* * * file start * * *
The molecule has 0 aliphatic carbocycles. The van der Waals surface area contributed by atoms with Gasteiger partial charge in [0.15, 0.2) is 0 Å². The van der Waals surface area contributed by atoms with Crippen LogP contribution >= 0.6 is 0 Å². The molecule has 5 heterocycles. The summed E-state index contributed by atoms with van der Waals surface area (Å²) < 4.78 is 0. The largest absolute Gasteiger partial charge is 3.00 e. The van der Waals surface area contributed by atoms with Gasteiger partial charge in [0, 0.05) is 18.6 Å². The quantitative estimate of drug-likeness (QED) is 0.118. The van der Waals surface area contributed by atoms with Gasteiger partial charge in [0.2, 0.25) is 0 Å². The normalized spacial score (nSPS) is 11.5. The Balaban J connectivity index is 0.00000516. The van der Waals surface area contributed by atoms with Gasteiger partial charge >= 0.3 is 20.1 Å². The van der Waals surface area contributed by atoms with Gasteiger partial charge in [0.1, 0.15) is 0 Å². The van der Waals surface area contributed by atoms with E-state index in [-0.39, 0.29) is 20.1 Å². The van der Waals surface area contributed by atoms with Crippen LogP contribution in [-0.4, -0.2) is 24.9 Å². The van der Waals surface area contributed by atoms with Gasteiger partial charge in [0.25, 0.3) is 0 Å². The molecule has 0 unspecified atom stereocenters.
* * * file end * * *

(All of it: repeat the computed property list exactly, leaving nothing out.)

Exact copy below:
The molecule has 0 aliphatic carbocycles. The van der Waals surface area contributed by atoms with Gasteiger partial charge in [0.15, 0.2) is 0 Å². The van der Waals surface area contributed by atoms with Crippen LogP contribution >= 0.6 is 0 Å². The molecule has 5 heterocycles. The summed E-state index contributed by atoms with van der Waals surface area (Å²) < 4.78 is 0. The largest absolute Gasteiger partial charge is 3.00 e. The van der Waals surface area contributed by atoms with Gasteiger partial charge in [0, 0.05) is 18.6 Å². The quantitative estimate of drug-likeness (QED) is 0.118. The van der Waals surface area contributed by atoms with Gasteiger partial charge in [0.2, 0.25) is 0 Å². The normalized spacial score (nSPS) is 11.5. The Balaban J connectivity index is 0.00000516. The van der Waals surface area contributed by atoms with Gasteiger partial charge >= 0.3 is 20.1 Å². The van der Waals surface area contributed by atoms with Gasteiger partial charge in [0.1, 0.15) is 0 Å². The van der Waals surface area contributed by atoms with E-state index in [-0.39, 0.29) is 20.1 Å². The van der Waals surface area contributed by atoms with Crippen LogP contribution in [-0.4, -0.2) is 24.9 Å². The van der Waals surface area contributed by atoms with Gasteiger partial charge in [0.25, 0.3) is 0 Å². The molecule has 0 unspecified atom stereocenters.